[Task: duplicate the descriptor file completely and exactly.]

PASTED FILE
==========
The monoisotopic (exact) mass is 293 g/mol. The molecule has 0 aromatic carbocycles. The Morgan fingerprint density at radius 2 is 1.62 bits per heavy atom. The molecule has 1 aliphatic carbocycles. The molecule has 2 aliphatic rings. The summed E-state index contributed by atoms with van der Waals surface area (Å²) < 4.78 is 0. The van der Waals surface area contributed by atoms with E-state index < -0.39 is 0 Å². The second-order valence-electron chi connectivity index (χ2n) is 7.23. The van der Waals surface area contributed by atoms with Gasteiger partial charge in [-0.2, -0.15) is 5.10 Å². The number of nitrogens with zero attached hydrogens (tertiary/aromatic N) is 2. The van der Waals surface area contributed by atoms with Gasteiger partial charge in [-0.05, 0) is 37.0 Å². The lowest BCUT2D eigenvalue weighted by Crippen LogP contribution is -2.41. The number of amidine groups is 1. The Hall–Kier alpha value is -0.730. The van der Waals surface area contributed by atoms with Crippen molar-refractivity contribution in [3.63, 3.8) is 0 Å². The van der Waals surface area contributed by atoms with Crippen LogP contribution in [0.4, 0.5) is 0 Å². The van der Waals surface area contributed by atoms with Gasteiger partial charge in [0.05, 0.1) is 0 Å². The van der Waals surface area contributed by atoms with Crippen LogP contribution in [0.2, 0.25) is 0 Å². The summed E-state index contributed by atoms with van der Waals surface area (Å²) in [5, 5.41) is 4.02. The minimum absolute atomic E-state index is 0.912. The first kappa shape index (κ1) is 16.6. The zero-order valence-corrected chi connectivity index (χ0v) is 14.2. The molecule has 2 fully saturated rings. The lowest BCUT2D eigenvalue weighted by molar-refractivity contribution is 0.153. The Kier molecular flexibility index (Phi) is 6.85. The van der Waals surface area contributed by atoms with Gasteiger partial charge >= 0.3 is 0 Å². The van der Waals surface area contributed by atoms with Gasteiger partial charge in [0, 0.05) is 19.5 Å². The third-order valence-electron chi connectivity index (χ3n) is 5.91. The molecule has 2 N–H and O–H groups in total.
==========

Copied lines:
The monoisotopic (exact) mass is 293 g/mol. The molecule has 0 aromatic carbocycles. The Morgan fingerprint density at radius 2 is 1.62 bits per heavy atom. The molecule has 1 aliphatic carbocycles. The molecule has 2 aliphatic rings. The summed E-state index contributed by atoms with van der Waals surface area (Å²) < 4.78 is 0. The van der Waals surface area contributed by atoms with E-state index < -0.39 is 0 Å². The second-order valence-electron chi connectivity index (χ2n) is 7.23. The van der Waals surface area contributed by atoms with Gasteiger partial charge in [-0.2, -0.15) is 5.10 Å². The number of nitrogens with zero attached hydrogens (tertiary/aromatic N) is 2. The van der Waals surface area contributed by atoms with Gasteiger partial charge in [-0.05, 0) is 37.0 Å². The lowest BCUT2D eigenvalue weighted by Crippen LogP contribution is -2.41. The number of amidine groups is 1. The Hall–Kier alpha value is -0.730. The van der Waals surface area contributed by atoms with Crippen molar-refractivity contribution in [3.63, 3.8) is 0 Å². The van der Waals surface area contributed by atoms with Crippen LogP contribution in [0.4, 0.5) is 0 Å². The van der Waals surface area contributed by atoms with Gasteiger partial charge in [0.05, 0.1) is 0 Å². The van der Waals surface area contributed by atoms with Crippen LogP contribution in [0.2, 0.25) is 0 Å². The summed E-state index contributed by atoms with van der Waals surface area (Å²) in [5, 5.41) is 4.02. The minimum absolute atomic E-state index is 0.912. The first kappa shape index (κ1) is 16.6. The zero-order valence-corrected chi connectivity index (χ0v) is 14.2. The molecule has 2 fully saturated rings. The lowest BCUT2D eigenvalue weighted by molar-refractivity contribution is 0.153. The Kier molecular flexibility index (Phi) is 6.85. The van der Waals surface area contributed by atoms with Gasteiger partial charge >= 0.3 is 0 Å². The van der Waals surface area contributed by atoms with Gasteiger partial charge in [0, 0.05) is 19.5 Å². The third-order valence-electron chi connectivity index (χ3n) is 5.91. The molecule has 2 N–H and O–H groups in total.